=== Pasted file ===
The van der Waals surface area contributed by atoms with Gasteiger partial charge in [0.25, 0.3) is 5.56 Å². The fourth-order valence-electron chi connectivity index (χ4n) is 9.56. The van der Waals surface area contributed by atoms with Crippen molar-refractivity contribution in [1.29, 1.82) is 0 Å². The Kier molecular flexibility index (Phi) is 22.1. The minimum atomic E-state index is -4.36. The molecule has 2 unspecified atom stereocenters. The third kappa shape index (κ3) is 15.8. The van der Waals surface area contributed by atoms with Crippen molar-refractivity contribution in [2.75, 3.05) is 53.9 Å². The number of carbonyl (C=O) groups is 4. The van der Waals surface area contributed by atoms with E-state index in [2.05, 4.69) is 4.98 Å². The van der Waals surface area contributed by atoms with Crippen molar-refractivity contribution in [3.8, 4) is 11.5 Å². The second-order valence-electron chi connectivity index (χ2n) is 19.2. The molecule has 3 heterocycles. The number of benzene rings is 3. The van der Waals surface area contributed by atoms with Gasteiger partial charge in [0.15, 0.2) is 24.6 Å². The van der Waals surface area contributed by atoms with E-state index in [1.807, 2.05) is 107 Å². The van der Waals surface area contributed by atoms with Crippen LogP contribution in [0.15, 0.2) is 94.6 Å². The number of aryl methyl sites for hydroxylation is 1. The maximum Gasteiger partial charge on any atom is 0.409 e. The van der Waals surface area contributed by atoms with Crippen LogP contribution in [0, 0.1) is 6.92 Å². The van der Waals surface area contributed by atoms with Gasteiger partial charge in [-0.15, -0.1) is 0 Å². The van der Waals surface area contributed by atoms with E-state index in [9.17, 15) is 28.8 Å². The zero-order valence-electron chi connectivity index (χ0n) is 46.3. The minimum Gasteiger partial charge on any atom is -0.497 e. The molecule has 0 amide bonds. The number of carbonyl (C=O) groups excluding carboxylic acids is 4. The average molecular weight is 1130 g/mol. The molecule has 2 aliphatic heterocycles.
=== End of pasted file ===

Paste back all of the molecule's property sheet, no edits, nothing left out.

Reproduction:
The van der Waals surface area contributed by atoms with Gasteiger partial charge in [0.25, 0.3) is 5.56 Å². The fourth-order valence-electron chi connectivity index (χ4n) is 9.56. The van der Waals surface area contributed by atoms with Crippen molar-refractivity contribution in [1.29, 1.82) is 0 Å². The Kier molecular flexibility index (Phi) is 22.1. The minimum atomic E-state index is -4.36. The molecule has 2 unspecified atom stereocenters. The third kappa shape index (κ3) is 15.8. The van der Waals surface area contributed by atoms with Crippen molar-refractivity contribution in [2.75, 3.05) is 53.9 Å². The number of carbonyl (C=O) groups is 4. The van der Waals surface area contributed by atoms with E-state index in [2.05, 4.69) is 4.98 Å². The van der Waals surface area contributed by atoms with Crippen molar-refractivity contribution in [3.8, 4) is 11.5 Å². The second-order valence-electron chi connectivity index (χ2n) is 19.2. The molecule has 3 heterocycles. The number of benzene rings is 3. The van der Waals surface area contributed by atoms with Gasteiger partial charge in [0.15, 0.2) is 24.6 Å². The van der Waals surface area contributed by atoms with E-state index in [1.807, 2.05) is 107 Å². The van der Waals surface area contributed by atoms with Crippen LogP contribution in [0.15, 0.2) is 94.6 Å². The number of aryl methyl sites for hydroxylation is 1. The maximum Gasteiger partial charge on any atom is 0.409 e. The van der Waals surface area contributed by atoms with Crippen LogP contribution in [0, 0.1) is 6.92 Å². The van der Waals surface area contributed by atoms with Gasteiger partial charge in [-0.15, -0.1) is 0 Å². The van der Waals surface area contributed by atoms with E-state index in [9.17, 15) is 28.8 Å². The zero-order valence-electron chi connectivity index (χ0n) is 46.3. The minimum Gasteiger partial charge on any atom is -0.497 e. The molecule has 0 amide bonds. The number of carbonyl (C=O) groups excluding carboxylic acids is 4. The average molecular weight is 1130 g/mol. The molecule has 2 aliphatic heterocycles.